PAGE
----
Some people think that electroconvulsive therapy (ECT), also known as electroshock, is one of those horrible treatments from yesteryear that civilized societies no longer undertake. However, approximately one million people around the world are given electroshock every year, including 100,000 Americans. Perhaps most disturbingly, some of the people who undergo this terrifying and risky treatment are children.
This statistic is set to rise as the American Psychiatric Association (APA) pressures the Food and Drug Administration to allow ECT to be used on children who are resistant to current drugs and therapies. The FDA is considering the draft rule, which will downgrade the risk of ECT from the highest category, Class III, to the only moderately risky Class II, placing it in the same category as condoms and contact lenses. That hardly sounds suitable when you consider the fact that the treatment entails sending jolts of electricity into the child’s brain, purposefully inducing seizures. It has been associated with serious side effects, including permanent memory loss, manic symptoms, heart problems, cognitive problems, confusion, breathing problems, brain damage and even death.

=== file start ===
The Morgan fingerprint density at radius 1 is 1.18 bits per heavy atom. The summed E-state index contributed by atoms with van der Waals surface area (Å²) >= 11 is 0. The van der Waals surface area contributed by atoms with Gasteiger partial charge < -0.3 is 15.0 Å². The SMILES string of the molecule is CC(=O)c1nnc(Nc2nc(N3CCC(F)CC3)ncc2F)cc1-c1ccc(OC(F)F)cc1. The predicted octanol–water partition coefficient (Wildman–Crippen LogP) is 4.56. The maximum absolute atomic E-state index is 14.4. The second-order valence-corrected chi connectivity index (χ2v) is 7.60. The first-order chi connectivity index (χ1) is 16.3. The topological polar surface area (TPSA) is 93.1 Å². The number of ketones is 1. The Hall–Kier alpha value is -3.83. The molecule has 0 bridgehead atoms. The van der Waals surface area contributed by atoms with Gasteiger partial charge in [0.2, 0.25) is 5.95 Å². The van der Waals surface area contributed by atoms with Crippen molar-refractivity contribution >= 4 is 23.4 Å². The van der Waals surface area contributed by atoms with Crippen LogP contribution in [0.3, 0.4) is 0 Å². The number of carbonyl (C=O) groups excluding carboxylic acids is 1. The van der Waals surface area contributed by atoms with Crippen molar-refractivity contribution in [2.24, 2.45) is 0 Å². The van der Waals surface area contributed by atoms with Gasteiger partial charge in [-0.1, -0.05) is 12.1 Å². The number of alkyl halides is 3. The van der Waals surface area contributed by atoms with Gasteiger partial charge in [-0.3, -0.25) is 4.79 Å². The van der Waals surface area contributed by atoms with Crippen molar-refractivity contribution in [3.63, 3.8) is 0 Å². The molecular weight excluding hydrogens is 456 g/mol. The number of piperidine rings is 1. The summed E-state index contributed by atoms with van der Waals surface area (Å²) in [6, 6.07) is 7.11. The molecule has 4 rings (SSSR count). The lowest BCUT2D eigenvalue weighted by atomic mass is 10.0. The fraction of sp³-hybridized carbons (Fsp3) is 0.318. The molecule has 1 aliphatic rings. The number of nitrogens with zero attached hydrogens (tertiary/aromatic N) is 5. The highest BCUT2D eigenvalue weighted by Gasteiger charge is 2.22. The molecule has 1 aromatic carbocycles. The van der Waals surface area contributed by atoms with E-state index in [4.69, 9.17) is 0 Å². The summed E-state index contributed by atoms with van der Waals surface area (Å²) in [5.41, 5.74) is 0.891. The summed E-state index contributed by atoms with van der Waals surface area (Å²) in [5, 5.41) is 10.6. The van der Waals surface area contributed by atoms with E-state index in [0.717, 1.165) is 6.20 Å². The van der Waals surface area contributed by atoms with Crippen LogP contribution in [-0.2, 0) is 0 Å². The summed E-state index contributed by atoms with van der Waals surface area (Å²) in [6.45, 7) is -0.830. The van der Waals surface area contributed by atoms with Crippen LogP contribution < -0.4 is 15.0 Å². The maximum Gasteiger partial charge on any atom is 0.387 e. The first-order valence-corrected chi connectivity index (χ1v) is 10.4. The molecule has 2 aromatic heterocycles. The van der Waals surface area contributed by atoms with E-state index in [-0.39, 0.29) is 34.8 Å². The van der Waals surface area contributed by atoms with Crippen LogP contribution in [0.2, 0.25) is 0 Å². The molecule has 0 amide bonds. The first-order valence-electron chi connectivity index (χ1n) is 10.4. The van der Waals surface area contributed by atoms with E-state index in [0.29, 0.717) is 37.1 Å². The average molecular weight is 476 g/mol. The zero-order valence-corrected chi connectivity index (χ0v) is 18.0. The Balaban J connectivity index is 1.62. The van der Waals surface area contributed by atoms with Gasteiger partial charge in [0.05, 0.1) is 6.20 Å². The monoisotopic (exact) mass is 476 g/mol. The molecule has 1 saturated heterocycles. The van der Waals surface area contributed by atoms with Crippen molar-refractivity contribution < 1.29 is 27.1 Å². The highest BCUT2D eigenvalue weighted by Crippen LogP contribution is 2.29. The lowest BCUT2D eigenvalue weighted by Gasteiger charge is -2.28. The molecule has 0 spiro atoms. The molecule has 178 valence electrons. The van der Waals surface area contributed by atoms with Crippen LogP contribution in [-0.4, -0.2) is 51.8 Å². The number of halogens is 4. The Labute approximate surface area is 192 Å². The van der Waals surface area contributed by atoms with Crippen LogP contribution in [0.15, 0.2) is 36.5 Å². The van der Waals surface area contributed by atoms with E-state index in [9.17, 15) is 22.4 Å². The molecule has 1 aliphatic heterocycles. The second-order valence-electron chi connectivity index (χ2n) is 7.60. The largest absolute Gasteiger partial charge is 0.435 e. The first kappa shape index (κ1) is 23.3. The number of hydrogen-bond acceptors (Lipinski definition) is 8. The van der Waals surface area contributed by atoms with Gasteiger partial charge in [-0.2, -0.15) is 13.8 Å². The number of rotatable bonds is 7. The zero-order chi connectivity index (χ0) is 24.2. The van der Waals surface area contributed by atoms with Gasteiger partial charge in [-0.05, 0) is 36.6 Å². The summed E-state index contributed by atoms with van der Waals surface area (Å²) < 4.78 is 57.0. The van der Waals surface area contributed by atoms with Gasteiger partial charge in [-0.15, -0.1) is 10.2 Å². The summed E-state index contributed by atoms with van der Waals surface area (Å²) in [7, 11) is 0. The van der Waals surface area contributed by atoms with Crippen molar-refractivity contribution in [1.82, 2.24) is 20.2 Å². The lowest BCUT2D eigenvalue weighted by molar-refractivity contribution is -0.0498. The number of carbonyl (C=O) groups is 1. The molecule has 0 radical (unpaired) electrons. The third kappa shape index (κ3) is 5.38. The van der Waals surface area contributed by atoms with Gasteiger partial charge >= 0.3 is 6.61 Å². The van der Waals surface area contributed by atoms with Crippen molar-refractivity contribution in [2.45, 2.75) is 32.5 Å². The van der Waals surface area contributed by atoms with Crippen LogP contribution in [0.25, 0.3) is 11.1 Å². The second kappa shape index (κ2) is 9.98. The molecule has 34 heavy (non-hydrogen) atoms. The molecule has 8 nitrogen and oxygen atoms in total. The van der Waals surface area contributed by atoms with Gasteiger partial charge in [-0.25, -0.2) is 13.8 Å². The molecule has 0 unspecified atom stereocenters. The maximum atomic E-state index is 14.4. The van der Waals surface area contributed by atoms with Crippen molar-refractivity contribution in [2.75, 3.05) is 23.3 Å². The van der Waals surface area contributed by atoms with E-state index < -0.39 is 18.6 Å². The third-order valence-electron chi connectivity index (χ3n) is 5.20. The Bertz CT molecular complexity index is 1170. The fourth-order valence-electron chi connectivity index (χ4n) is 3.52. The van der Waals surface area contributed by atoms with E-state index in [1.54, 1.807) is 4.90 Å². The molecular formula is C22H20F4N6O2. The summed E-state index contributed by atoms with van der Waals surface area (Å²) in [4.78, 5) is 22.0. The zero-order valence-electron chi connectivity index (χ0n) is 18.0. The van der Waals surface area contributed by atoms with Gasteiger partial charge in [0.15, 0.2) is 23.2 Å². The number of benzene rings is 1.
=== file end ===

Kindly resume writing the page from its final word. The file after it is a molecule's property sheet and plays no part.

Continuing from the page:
Should the FDA ultimately grant the request, more children will be subjected to this degrading and archaic treatment, which is said to have gotten its inspiration from the way pigs were given an electrical shock prior to slaughter to make them more docile and easier to kill. It is typically used on people who have depression, bipolar disorder, schizophrenia, and even autism.
A muscle relaxant is typically administered prior to the ECT treatment, which is also dangerous for adults and children alike. The pulse of current that is delivered in modern electroshock treatment is 7.5 times stronger than the electrical fences that are used to deter bears. Don’t our children deserve better treatment than this? (Click to Article)